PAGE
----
Forward to the Zimbabwe socialist revolution!


THE resolution of the United Nations Security Council condemning violence in Zimbabwe, carried with both China and Russia voting for the motion, opens up the way for the imperialist powers to try to resolve the crisis of Zimbabwe in their own interests, by engineering the intervention of South African and southern African troops to overthrow the Mugabe regime.

The WRP and the News Line is opposed to any such imperialist intervention in Zimbabwe, either through open imperialist forces or through South African and other proxies.

In South Africa, Jacob Zuma, the ANC president responded to the UN resolution by saying that he ‘could not agree with what the ZANU-PF was doing at this time and that it was out of control.’ He called for urgent intervention by the UN and the regional SADC (Southern African Development Community).

Zuma is expected to take Mbeki’s place as the next President of South Africa. Mugabe’s former allies in Rwanda, Uganda and Zambia have meanwhile also condemned his regime.

The former UN High Representative in Bosnia and Herzegovina Paddy Ashdown, the ex-Liberal Democrat leader, has also intervened in the situation to urge the imperialists forward.

The former dictator of Bosnia ‘warned’ that Zimbabwe’s violence could descend into genocide like that in Rwanda in 1994, a situation that the western powers had vowed that they would never allow to happen again, and would prevent with pre-emptive military action.

Such an intervention would have the same outcome as the US attack on Iraq, which was also launched to replace a ‘dictator’ with ‘democracy’, but which actually destroyed the entire country, and killed hundreds of thousands of people.

We are for the Zimbabwean working class, through its trade unions and political organisations, backed up by the workers of southern Africa, organising a socialist revolution to overthrow the completely bankrupted nationalist regime of Robert Mugabe, replacing it with a workers and small farmers government.

This will expropriate the industries and banks and nationalise the land, thus transforming the Zimbabwe revolution, which was temporarily halted by the Lancaster House settlement in 1979, into a socialist revolution.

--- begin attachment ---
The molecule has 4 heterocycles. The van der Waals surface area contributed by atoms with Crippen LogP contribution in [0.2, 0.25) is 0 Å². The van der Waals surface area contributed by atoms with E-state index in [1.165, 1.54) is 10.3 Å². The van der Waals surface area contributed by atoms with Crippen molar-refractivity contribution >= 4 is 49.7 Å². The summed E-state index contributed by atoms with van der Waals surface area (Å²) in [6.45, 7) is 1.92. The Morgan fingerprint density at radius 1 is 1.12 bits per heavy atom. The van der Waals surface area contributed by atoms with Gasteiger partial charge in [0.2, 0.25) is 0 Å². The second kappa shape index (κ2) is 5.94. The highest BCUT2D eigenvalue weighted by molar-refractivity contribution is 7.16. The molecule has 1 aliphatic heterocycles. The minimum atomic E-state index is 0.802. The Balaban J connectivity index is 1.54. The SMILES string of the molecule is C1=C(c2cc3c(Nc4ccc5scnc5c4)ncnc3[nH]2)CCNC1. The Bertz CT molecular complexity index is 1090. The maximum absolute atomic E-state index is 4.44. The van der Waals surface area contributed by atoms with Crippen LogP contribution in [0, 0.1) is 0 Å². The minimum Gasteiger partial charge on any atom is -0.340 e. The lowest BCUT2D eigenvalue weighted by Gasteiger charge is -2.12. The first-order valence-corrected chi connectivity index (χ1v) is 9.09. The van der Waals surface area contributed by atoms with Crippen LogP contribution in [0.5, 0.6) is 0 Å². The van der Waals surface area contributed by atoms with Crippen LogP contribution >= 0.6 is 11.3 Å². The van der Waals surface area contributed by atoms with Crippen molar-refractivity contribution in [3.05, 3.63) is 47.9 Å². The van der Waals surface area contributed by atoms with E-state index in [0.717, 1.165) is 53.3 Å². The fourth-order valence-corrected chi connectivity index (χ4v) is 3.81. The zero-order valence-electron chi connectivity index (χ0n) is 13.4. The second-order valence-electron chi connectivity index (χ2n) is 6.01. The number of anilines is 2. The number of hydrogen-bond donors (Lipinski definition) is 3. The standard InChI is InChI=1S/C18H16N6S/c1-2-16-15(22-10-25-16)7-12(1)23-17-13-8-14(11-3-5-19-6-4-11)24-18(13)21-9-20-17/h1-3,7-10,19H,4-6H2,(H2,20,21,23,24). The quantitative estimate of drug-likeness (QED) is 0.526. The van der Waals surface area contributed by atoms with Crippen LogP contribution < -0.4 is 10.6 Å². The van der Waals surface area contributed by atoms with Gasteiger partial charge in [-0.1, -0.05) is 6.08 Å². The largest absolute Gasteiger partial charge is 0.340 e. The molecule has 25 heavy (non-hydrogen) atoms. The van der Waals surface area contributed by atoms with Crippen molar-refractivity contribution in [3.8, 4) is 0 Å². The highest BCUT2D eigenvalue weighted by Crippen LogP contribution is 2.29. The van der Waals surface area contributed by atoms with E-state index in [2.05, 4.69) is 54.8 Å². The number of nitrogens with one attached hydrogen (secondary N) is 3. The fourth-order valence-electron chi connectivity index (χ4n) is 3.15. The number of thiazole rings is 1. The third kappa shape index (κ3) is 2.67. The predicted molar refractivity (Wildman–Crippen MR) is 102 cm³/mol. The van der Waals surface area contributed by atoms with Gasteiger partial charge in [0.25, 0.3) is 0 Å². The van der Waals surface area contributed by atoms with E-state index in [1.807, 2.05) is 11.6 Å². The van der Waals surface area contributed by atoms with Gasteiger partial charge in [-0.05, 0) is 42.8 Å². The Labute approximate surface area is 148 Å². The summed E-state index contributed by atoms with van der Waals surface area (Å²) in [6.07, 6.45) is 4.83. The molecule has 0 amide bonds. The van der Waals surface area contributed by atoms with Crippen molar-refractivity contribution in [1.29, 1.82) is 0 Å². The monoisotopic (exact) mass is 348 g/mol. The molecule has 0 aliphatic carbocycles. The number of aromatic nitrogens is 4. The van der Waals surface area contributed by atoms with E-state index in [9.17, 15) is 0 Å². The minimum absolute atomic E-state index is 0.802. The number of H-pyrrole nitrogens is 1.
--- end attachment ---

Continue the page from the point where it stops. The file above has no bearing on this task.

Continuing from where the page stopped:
The Lancaster House agreement in 1979, saw the bourgeois nationalist Mugabe dancing with Margaret Thatcher, and also politically dancing with the white farmers of Zimbabwe and their leader Ian Smith, who were allowed to keep their ownership of the land, the crux of the Zimbabwe revolution.

For almost 20 years the Zimbabwe white farmers called Mugabe ‘comrade’, served in parliament and in the judiciary and gloried in the settlement that had been made for them, with the black workers and rural poor making only minimal gains.

The death knell for this settlement came when the IMF and the World Bank turned the screws on the Mugabe regime, demanding the repayment of the considerable loans that they had made, and that Mugabe settle the country’s debts by attacking the working class and the trade unions.

This Mugabe did. With the trade unions in opposition, Mugabe became very unpopular. To save his regime he was forced to turn on the white farmers and expropriate a number of them distributing the land to his supporters.

As the capitalist crisis worsened the Zimbabwe economy that had previously featured as a major grain exporter crashed, while inflation rocketed upwards.

Now the imperialist powers are seeking to make their comeback, and are seeking to organise puppet forces to overthrow the regime and restore the land to its former owners.

The working class of Zimbabwe does not want the imperialist powers back running the country.

It is more than obvious that the the bourgeois nationalist movement led by Mugabe is incapable of taking Zimbabwe forward and can only hand it back to the imperialist powers.

What is required in Zimbabwe is the building of a section of the Fourth International to lead the Zimbabwean workers and the rural poor to transform the nationalist revolution into a socialist revolution by the taking of power and nationalising the land and the basic industries.